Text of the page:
Conservationists point out that in Grand Staircase–Escalante, roughly 97 percent of original grazing leases carried over into the national monument; in Bears Ears, according to the US Forest Service, grazing permit and leasing laws in place before the monument’s creation were intended to “continue to apply to ensure ongoing consistency with the monument.” 

Grand Staircase–Escalante National Monument by horseback. | Photo courtesy of Bob Wick/BLM

While the National Cattlemen’s Beef Association did applaud the monuments’ reductions, some local ranchers say they are in favor of these federal protections for southern Utah.

One such rancher is Heidi Redd, who has tried to make her Dugout Ranch a model for how ranchers, recreationists, and conservationists can collaborate in these lands’ preservation. “We work with the Access Fund on camping sites, access, and eliminating some of the overuse problems so we can be partners rather than adversaries,” Redd says.

Redd came to Indian Creek over 50 years ago at the age of 26 and married Robert Redd—a descendant of Utah pioneers—and established Dugout Ranch. Redd remembers her first descent into the canyon, coming off the highway, dust flying. “From the minute I came down to Indian Creek’s sandstone walls, I felt like I was being embraced,” she says. “I can’t think of any person that could come into Indian Creek and not feel a spiritual connection, and in that connection, feel a strong desire to protect it.”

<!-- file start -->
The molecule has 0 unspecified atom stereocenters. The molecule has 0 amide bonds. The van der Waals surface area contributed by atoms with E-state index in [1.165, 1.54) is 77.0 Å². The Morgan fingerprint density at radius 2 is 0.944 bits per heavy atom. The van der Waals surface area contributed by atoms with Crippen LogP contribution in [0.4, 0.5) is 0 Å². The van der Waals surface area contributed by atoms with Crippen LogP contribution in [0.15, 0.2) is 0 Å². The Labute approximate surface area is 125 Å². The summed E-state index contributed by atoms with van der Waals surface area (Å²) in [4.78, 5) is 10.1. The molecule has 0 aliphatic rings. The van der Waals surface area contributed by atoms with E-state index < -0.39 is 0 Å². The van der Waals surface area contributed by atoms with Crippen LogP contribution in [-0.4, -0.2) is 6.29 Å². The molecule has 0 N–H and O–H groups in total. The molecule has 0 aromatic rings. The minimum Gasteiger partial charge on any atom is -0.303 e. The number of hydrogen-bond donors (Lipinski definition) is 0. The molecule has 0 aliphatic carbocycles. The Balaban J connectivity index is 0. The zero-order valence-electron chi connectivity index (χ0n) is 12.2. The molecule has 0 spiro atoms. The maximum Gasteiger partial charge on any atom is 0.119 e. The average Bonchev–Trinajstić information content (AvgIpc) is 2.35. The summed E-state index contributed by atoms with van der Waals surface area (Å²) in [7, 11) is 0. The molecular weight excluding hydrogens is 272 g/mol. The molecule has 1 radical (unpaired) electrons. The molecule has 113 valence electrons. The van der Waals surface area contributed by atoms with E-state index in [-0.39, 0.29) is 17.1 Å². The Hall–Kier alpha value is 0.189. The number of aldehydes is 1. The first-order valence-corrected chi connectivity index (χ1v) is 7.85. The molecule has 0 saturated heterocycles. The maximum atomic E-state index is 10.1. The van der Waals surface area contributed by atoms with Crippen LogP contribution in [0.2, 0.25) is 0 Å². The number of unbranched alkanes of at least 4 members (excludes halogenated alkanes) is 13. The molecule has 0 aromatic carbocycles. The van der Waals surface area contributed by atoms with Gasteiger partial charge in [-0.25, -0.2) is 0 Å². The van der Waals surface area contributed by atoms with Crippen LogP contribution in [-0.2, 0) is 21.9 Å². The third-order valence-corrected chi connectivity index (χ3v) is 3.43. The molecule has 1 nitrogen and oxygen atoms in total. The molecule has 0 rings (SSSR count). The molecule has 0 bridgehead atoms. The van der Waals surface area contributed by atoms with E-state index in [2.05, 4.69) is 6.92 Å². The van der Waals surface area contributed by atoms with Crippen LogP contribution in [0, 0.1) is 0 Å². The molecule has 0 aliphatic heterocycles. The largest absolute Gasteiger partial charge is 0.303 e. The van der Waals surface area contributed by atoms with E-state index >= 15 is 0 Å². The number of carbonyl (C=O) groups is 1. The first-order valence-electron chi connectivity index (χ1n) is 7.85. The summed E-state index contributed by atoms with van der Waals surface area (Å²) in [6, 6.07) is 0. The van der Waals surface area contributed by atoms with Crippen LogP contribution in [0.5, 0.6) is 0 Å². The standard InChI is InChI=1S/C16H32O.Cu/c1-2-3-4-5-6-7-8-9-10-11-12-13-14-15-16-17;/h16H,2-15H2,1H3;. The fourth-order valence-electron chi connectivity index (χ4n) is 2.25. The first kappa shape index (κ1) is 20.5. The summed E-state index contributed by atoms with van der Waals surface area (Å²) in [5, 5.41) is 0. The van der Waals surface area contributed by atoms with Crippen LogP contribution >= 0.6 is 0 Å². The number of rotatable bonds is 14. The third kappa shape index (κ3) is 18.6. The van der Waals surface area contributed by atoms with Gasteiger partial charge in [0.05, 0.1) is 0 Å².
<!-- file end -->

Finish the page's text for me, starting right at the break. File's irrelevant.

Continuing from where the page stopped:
Today, the ranch consists of 5,000 acres of private land and another 335,000 acres of grazing allotments on public lands, including along the biologically and culturally rich climbing mecca of Indian Creek. Throughout the Dugout Ranch area, Ancestral Puebloan rock art and dwellings dot the sandstone walls—including the famous Newspaper Rock. The Nature Conservancy acquired the ranch in 1997 at Redd’s request in order to save it from acquisition by developers. It is now home to Canyonlands Research Center, which examines the interrelations among climate change, cattle grazing, and recreation.

“As you come further down the narrow canyon, and it opens up, there are huge monuments of rocks that seem like they’ve been here overseeing and protecting this place for eons,” Redd says. “I feel they’re not only protecting me, but also that I have a responsibility to protect it.  That feeling has ridden with me as I’ve spent days, months, and years on a horse from daylight till dark. Because that feeling of needing to protect it—and whether I’m successful at that or not—will determine when I die, whether I’m able to be one of the spirits walking these canyons.”